Dr Emmaculate Liaga and GovInn Deputy Director Dr Cori Wielenga co-authored a paper comparing peace processes in South Sudan and Burundi.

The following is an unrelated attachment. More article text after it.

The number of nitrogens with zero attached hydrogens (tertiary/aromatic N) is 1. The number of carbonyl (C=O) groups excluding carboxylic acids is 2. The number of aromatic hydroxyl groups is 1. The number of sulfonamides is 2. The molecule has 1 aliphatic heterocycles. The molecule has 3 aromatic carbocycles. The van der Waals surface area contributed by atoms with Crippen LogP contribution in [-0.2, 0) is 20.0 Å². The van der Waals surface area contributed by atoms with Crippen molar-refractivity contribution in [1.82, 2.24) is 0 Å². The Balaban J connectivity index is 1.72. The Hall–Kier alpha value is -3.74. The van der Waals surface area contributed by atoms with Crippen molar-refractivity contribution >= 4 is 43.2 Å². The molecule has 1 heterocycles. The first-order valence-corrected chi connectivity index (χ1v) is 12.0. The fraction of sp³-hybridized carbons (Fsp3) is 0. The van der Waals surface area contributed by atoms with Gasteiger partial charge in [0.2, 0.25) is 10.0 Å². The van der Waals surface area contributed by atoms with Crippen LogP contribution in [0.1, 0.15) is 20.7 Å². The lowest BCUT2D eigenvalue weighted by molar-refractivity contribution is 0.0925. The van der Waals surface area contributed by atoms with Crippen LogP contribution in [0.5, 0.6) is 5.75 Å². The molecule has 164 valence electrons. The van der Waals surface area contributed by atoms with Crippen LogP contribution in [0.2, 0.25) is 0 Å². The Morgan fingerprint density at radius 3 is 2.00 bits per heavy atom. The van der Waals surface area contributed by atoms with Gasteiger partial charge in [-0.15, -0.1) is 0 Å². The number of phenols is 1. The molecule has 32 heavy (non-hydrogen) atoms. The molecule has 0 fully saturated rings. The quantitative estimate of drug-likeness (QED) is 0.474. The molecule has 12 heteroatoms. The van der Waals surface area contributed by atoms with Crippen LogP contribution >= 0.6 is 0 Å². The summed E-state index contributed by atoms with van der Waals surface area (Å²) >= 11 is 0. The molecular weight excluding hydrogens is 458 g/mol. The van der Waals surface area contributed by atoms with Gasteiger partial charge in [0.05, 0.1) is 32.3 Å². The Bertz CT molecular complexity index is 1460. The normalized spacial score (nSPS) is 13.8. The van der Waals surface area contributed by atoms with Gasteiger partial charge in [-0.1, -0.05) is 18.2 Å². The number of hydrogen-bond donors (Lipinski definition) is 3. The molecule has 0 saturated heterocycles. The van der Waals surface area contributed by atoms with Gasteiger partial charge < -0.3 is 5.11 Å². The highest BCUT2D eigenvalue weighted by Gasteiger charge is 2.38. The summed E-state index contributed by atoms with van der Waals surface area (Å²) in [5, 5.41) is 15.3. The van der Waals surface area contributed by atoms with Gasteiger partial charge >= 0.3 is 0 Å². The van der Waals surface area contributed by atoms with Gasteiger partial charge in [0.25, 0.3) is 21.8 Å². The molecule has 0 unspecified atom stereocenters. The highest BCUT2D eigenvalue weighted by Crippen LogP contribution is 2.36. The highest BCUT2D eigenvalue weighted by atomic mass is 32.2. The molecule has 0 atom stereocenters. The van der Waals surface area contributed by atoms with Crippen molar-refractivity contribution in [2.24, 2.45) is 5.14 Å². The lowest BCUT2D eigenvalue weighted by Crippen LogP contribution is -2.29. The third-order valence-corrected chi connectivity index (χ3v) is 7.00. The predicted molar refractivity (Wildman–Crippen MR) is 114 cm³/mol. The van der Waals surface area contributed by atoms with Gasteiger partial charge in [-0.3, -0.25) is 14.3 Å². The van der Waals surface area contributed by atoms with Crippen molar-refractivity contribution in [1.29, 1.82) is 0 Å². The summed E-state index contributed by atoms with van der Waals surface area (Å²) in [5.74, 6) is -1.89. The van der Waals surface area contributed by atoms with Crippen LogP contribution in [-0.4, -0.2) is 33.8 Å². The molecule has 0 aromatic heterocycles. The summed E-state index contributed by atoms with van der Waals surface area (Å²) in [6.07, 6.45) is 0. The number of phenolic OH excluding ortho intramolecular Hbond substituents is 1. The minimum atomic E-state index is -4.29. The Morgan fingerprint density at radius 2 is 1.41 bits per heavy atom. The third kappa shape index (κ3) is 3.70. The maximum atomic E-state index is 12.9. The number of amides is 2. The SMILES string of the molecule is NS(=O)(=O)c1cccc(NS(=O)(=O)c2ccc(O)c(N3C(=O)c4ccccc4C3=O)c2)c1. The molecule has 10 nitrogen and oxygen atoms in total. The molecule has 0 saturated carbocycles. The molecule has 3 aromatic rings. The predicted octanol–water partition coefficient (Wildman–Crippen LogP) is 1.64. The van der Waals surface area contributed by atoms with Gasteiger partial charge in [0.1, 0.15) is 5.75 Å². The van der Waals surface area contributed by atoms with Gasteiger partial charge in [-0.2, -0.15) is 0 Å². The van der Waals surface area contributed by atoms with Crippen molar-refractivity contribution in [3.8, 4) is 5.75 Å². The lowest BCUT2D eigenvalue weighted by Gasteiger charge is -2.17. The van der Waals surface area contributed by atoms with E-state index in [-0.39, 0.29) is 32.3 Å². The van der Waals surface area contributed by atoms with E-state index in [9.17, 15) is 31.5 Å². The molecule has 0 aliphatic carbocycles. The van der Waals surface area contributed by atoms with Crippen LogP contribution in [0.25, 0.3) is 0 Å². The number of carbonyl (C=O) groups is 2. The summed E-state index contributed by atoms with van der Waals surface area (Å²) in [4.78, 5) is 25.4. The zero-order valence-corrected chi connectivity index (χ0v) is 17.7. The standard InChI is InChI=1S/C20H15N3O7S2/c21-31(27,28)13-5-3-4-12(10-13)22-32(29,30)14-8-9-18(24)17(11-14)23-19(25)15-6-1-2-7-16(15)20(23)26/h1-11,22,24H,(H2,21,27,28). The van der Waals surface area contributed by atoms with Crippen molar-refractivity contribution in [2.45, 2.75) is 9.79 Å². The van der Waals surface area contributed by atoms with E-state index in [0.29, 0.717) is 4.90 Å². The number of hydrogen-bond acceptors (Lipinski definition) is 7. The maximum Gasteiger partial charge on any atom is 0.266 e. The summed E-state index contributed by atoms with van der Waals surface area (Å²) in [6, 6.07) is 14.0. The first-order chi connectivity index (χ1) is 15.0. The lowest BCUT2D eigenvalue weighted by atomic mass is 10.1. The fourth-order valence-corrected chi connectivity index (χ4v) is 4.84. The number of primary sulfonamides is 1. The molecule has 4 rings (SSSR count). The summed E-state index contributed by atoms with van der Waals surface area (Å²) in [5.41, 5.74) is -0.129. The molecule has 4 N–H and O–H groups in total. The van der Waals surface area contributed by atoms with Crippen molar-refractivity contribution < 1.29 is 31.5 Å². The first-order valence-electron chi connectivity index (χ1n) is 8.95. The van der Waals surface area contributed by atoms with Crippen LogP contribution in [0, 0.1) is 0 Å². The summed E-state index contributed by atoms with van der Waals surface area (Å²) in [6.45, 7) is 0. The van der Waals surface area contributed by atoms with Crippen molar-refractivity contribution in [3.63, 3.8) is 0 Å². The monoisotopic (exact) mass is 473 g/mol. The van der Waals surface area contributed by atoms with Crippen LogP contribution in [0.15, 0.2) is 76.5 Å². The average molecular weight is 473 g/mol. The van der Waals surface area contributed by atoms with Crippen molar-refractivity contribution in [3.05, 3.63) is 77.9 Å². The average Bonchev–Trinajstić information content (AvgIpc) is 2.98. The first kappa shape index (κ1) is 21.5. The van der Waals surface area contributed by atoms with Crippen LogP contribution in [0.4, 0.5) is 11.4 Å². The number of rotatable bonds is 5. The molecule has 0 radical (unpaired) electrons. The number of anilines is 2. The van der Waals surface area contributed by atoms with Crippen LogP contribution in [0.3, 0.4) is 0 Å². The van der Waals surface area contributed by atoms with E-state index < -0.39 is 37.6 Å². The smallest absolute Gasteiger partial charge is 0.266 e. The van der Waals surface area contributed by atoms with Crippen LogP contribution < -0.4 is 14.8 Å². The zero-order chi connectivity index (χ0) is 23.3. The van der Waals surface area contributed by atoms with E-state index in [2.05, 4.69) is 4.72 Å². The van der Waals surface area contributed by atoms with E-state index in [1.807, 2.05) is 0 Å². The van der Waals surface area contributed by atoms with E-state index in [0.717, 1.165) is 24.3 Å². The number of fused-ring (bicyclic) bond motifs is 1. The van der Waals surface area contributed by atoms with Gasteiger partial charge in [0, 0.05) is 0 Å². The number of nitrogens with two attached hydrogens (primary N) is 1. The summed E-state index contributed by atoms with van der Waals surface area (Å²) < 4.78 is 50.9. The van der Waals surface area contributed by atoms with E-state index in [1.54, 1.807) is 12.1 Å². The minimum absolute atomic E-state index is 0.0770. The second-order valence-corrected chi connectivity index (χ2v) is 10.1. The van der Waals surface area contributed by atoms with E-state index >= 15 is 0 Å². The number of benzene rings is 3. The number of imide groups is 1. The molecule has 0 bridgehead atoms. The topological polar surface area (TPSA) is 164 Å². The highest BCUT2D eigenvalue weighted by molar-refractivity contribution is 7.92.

Both Burundi and South Sudan experience intractable conflicts which national and international actors struggle to resolve. Efforts to consolidate the nation‐state and foster social cohesion seem to be unsuccessful. As has been well documented in the literature, top‐down efforts to facilitate social cohesion by international and national actors are not enough to foster sustainable peace. Yet the dynamics and actors involved in bottom‐up interventions for social cohesion are less well understood than elite interventions. This article contributes to a deeper understanding of the bottom‐up interventions and explores the vertical integration between top‐down and bottom‐up efforts at social cohesion that exist along the local, national, and international trajectory in the two cases. Particularly in contexts such as South Sudan and Burundi, which are characterized by societies that are held together through complex social and relational networks, and in which informal governance and conflict resolution mechanisms hold high levels of legitimacy, this under‐researched aspect of social cohesion may hold critical insights in terms of consolidating nation‐states. The article provides an argument for the consideration of bottom‐up approaches for more integration of social cohesion mechanisms.